Since March 2020, our lives have been dictated by the COVID-19 pandemic, and it appears that the same will continue to happen in the foreseeable future. It seems, we will have to live with this situation and follow the laws and regulations.
But this is not India’s or the world’s first experience with a pandemic or other infectious disease. Leprosy, one of the oldest diseases known to man, has continued to impact the lives of millions of people for more than a century.
During the height of the coronavirus pandemic, millions of people around the world were confined for months at a time when lockdowns were imposed. People affected by Leprosy have been quarantined for life in leprosy colonies. Despite the cramped living conditions, open sewers and piles of garbage, social exclusion, and age-old stigma, life of persons affected with leprosy living in leprosy colonies is as miserable as one may imagine.
Although the prevalence of leprosy has significantly reduced in India, it still exists. Unfortunately, 60% of all cases reported in the world today are from India, this amounts to 120,334 cases every year. Which indeed is an area of concern.
In India, in 128 out of more than 600 districts, 1 person for every 10,000 people is infected with leprosy and 53 districts report more than 2 cases for every 10,000 people. Eighty percent of these cases come from Bihar, Chhattisgarh, Jharkhand, Madhya Pradesh, Maharashtra, Odisha, and Uttar Pradesh. This is worrisome because the reasons of prevalence are addressable and remain largely the same, that is, delay in testing, diagnosis and treatment, among others. Adding the social stigma attached to the disease to the mix makes this a much harder task to address.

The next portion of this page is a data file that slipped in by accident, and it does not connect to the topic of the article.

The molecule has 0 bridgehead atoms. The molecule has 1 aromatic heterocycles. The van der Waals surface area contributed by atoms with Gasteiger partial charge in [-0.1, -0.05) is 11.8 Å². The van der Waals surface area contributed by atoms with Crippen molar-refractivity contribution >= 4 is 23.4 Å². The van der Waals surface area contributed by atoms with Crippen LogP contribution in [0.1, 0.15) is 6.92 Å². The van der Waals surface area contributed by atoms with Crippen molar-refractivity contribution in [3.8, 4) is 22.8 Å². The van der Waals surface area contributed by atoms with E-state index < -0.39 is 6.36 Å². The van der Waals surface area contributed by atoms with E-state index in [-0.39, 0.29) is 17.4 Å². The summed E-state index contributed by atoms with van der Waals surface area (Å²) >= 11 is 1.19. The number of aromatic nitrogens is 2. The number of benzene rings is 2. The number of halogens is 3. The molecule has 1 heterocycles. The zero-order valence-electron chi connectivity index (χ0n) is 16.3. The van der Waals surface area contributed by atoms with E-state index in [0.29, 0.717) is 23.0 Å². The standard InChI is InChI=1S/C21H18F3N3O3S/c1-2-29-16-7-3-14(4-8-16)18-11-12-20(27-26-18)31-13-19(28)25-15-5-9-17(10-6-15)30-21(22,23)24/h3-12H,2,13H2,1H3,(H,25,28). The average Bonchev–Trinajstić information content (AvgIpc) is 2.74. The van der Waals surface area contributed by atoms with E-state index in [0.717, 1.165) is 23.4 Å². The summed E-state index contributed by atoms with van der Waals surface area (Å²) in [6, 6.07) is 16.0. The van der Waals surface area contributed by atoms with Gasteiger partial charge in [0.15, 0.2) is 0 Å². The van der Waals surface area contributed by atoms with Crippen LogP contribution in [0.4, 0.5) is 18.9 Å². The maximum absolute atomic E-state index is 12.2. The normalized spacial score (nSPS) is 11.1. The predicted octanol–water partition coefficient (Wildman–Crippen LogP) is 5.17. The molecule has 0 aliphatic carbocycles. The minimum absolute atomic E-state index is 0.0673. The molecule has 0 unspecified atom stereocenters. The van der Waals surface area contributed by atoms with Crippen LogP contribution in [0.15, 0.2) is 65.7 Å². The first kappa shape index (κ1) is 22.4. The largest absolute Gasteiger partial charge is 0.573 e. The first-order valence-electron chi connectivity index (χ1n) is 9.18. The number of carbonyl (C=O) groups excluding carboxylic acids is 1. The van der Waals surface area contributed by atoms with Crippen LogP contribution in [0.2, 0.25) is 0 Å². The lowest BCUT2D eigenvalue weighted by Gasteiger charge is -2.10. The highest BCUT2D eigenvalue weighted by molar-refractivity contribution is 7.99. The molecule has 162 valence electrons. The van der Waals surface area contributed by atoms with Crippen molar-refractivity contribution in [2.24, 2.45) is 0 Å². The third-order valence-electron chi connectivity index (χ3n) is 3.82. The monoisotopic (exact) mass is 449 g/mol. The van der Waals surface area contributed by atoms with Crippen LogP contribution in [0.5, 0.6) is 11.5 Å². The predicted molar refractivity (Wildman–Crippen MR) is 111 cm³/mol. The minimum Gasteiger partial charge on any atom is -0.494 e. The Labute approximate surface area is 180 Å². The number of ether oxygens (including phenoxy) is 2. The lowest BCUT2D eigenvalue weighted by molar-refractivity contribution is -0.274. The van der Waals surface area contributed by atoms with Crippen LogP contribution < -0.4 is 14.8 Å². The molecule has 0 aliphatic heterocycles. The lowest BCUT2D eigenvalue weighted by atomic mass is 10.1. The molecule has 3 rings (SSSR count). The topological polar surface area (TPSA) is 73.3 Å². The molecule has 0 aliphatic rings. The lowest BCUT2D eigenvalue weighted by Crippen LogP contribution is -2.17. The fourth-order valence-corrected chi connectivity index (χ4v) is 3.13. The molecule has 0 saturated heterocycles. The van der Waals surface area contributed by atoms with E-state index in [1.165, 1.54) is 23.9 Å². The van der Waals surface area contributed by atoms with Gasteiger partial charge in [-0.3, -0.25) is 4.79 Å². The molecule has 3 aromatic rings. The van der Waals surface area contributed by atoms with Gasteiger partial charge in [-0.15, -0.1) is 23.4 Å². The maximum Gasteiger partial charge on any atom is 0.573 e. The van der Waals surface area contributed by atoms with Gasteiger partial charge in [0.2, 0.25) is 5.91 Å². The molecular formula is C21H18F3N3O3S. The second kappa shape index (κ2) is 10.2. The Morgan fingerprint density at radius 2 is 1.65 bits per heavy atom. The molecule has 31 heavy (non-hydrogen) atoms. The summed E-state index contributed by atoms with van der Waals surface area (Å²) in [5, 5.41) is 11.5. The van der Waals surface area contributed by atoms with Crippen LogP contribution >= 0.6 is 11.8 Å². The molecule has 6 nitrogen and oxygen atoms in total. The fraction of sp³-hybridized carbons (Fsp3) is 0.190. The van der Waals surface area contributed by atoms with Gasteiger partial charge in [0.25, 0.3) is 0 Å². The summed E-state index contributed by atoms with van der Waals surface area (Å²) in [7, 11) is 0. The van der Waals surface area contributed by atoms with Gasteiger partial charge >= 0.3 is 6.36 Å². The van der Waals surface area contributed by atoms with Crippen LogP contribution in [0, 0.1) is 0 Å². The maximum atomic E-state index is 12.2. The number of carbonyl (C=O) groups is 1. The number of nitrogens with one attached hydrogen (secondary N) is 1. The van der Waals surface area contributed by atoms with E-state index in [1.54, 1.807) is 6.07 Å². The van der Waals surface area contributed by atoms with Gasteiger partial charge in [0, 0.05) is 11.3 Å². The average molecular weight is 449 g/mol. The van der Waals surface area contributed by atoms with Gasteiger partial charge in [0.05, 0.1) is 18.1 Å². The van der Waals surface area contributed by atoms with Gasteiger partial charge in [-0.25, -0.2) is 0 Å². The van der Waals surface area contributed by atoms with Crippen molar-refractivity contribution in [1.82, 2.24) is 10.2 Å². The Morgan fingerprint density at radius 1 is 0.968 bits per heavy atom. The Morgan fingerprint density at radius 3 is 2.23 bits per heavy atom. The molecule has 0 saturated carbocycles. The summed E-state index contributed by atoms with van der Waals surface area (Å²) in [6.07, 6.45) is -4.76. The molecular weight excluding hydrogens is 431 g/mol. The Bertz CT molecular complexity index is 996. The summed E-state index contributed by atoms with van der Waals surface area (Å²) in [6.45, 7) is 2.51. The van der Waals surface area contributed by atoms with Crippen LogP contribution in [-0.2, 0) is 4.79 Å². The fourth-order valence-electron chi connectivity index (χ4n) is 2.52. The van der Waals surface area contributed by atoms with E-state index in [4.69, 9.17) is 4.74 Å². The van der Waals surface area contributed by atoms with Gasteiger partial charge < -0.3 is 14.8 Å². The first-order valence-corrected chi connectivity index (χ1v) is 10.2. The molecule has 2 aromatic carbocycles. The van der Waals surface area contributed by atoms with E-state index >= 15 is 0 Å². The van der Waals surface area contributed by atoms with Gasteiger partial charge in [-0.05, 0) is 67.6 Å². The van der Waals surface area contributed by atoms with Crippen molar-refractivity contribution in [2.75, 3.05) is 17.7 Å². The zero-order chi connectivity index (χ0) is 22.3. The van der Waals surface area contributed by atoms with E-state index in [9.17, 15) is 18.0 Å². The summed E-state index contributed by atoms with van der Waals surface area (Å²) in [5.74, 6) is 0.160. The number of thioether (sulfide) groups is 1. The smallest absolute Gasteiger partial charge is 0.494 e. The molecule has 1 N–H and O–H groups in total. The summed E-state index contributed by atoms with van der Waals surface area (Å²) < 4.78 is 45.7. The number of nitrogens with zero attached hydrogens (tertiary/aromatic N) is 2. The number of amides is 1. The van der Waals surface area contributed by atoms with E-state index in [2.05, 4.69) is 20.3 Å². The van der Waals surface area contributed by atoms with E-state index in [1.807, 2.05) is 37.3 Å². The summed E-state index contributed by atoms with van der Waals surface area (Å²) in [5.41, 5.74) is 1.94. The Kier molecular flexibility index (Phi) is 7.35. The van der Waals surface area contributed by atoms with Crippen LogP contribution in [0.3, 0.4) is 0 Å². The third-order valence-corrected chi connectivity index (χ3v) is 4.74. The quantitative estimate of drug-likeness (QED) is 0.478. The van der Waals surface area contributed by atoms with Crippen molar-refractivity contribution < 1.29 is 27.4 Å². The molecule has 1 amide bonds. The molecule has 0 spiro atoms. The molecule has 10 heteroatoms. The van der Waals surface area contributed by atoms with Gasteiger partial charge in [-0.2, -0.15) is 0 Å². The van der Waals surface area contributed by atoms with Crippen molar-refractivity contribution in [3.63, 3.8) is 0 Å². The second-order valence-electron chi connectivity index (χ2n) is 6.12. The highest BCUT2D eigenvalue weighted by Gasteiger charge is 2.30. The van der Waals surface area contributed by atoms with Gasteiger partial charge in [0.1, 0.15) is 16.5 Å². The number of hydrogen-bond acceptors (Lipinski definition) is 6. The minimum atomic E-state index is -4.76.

India in 2005 declared leprosy was no longer a public health problem, yet it still accounts for most of the world’s cases
But it’s not all about the facts and figures. It has nearly an apocalyptic effect on the lives of those who are impacted, as well as their families. The social ostracization of people with leprosy and their loved ones in the society is still going on. Furthermore, as their sickness progresses, it becomes increasingly difficult for them to earn a fair living and live a dignified life, trapping them in a vicious circle of poverty and isolation. As a result, lowering the burden of leprosy is as important as it has ever been.
In addition to the National Leprosy Elimination Programme, various civil society organisations such as the NLR India Foundation, among others are working at the ground level in highly endemic states such as Bihar. – The drivers of our interventions are “THREE ZEROS”- NLRIF supports the National Leprosy Eradication Program (NLEP) to achieve the “Three Zeros”- Zero Transmission, Zero Disability and Zero Exclusion.
NLEP is a centralised scheme of Ministry of Health and Family Welfare (MoHFW), Government of India (GoI) which provides the platform for conducting all the activities related to leprosy & leprosy-related disability.
NLRIF work with the affected community through efforts to improve the prevailing issues of delayed diagnosis, lack of uptake of timely treatment, generating awareness in the community.
Despite the need for and availability of effective interventions, challenges still remain. Currently, the greatest problem is that, while there is a significant deal of need, resources are insufficient due to the disease’s waning focus.
The government’s or public health organisations’ efforts alone will not be enough to tackle the crisis of leprosy. Stakeholder support is critical to further reducing the number of leprosy cases by allocating enough resources and paying attention to the disease and those affected by it so that they can live a dignified life.
Let us eliminate leprosy from the world, one district at a time.